In ‘Politics of handshake’ of Kenya, lie many lessons for top Burundi leadership

Thursday December 20 2018

Kenya's President Uhuru Kenyatta (right) and opposition leader Raila Odinga. PSCU

Kenya's President Uhuru Kenyatta (right) and opposition leader Raila Odinga met at the office of the President at Harambee House, Nairobi on March 9, 2018. PHOTO | JEFF ANGOTE | NMG 

CHRISTOPHER KAYUMBA
By CHRISTOPHER KAYUMBA
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I have been marvelling at how President Uhuru Kenyatta of Kenya has managed to sweet-talk his nemesis Raila Odinga, and other key opposition figures into backing his agenda, when odds of doing so seemed zero after his contentious re-election in October 2017.

Kenyatta was re-elected for a second term in controversial repeat polls boycotted by the opposition.

But on March 9, Kenyatta and Odinga emerged from Harambee House smiling to the cameras and vowing to “work together” in what became the “handshake”.

This statesmanlike gesture has stabilised Kenya and given Kenyatta “breathing space” to pursue his agenda and, if the “handshake” holds, his second and last term in office might end on a positive note.

As we marvelled at Kenyatta’s political-marksmanship, Ethiopia gave us Premier Abiy Ahmed who is freely breaking-bread with former opposition “enemies” and enacting reforms that were unthinkable a year ago.

But over in Burundi, the political crisis seemed to deepen with Pierre Nkurunziza’s government orchestrating the flop of the EAC Heads of State Summit that was set to discuss the Mkapa Peace talks report and issuing international arrest warrants for 17 former leaders, including former president Pierre Buyoya accusing them of assassinating former president Melchior Ndadaye in 1993.

The more I tried to make sense of the situation in the three countries, the more I was persuaded that they represent two historically contending approaches to governance in post-colonial Africa broadly: politics of tribalism, exclusion and dictatorship; and political inclusion and democracy.

The critical difference between the two is that in the first approach, political opponents are treated as “enemies” who should be stopped by all means possible while in the second, they are treated as worthy challengers protected by law.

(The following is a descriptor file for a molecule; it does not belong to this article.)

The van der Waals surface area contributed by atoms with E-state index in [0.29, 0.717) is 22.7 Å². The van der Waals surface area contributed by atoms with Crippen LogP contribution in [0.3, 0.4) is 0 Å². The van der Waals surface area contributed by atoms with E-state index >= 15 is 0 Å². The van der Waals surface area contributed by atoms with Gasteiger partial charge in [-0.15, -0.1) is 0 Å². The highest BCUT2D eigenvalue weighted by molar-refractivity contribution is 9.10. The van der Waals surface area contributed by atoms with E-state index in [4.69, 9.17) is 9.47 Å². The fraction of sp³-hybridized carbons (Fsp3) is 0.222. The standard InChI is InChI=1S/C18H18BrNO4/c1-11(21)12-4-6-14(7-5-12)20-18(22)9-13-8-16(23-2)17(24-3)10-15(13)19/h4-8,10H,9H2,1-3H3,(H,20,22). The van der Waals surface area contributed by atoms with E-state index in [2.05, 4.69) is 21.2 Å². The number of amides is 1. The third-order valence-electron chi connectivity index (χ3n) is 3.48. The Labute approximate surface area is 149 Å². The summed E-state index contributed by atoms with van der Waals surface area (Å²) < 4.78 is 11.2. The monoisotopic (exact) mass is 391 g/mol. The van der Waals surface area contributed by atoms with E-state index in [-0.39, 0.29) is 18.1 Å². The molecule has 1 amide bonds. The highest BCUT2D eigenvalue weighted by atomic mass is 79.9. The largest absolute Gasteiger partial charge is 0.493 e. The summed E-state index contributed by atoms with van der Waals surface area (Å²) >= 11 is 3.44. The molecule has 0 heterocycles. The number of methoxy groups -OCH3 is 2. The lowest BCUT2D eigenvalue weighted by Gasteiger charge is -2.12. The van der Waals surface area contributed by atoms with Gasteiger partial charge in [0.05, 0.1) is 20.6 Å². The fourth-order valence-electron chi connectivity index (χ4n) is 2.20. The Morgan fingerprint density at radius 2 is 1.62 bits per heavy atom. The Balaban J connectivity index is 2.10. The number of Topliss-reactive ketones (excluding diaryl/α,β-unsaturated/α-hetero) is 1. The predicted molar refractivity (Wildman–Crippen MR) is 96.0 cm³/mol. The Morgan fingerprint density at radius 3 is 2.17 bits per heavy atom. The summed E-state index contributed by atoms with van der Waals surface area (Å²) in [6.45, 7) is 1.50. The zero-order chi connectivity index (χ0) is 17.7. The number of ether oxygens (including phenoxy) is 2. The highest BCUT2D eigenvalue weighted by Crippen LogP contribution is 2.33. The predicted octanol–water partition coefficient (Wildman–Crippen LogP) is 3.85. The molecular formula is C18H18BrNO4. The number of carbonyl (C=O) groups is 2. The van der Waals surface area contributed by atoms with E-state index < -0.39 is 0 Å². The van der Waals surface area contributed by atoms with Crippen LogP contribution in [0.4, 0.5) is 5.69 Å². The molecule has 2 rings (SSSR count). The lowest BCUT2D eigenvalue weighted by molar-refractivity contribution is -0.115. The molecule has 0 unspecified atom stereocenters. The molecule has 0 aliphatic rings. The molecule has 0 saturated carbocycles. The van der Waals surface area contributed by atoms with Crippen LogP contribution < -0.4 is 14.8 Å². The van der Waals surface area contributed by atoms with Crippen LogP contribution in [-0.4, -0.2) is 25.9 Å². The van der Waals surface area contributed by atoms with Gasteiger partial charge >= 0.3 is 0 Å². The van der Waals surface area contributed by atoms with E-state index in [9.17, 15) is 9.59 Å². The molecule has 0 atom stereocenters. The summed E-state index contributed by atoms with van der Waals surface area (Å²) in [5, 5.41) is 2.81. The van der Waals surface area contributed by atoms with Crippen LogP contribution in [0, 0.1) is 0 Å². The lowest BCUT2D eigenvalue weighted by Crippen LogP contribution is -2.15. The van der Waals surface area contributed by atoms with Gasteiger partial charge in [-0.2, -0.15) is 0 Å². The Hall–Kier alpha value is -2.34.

The Kenyatta-Odinga handshake and Abiy reforms then is the counterpoint to the politics of treating political opponents as enemies while Nkurunziza’s re-embraces this politics.

Of course, the handshake is a short-term tactic to allow Kenyatta govern and we don’t know how reforms in Ethiopia will end but both symbolise the failure of tribal politics and dictatorship and a yearning for politics of accommodation that Nkurunziza is now dismantling in Burundi.

Almost all African countries have at one point or the other oscillated between these two approaches of exclusion and dictatorship and attempts at accommodation and democracy.

Unfortunately, for the better part of Burundi’s 56 years of Independence, merchants of ethnic politics and dictatorship have ruled the country; but the good news is that they have never managed to extinguish forces of democracy.

In the Independence struggles, Prince Louis Rwagasore, who was assassinated as premier before Independence and President Melchior Ndadaye represented the accommodative approach while presidents Michel Michombero, and Jean Baptist Bagaza represented the dominant counterpoint.

The Arusha Peace Deal signed after more than a decade of civil war was an attempt at reviving politics of accommodation and democracy.

At the moment, Nkurunziza is trying to return to the past by treating opponents as enemies and establishing himself as the “Eternal Supreme Guide”, a title given to him by his ruling CNDD-FDD party in March.

In effect, Nkurunziza is attempting to gain what his party failed to gain on the battlefield when it sued for political accommodation with its “enemies” in the absence of a decisive military victory in the 1990s.

Yet, while what Burundi got at Arusha wasn’t perfect and some criticised it for embracing politics of power-sharing based on ethnicity, its merit lay in the fact that it had the signature of the major protagonists in the country.

Undoing this consensus might keep Nkurunziza in power longer but won’t give him peace nor stabilise his country as the Ethiopian case, where the ruling party dominates, everything and the Kenyan cases illustrate.

Instead, what Nkurunziza’s approach will give him is sleeplessness; prolonged suffering for his people; wasting the country’s resources as security services hunt down political opponents while poverty grows worse.

The lesson in the handshake and reforms in Ethiopia for Nkurunziza and leaders like him then is that treating political opponents with respect not only liberates the person in power to do good for the country with minimal opposition but also saves the country from going to the dogs.

Christopher Kayumba is is a senior lecturer, School of Journalism and Communication, UR, and lead consultant, MGC Consult International Ltd. E-mail: ckayumba@yahoo.com; Twitter: @Ckayumba Website: www.mgcconsult.come

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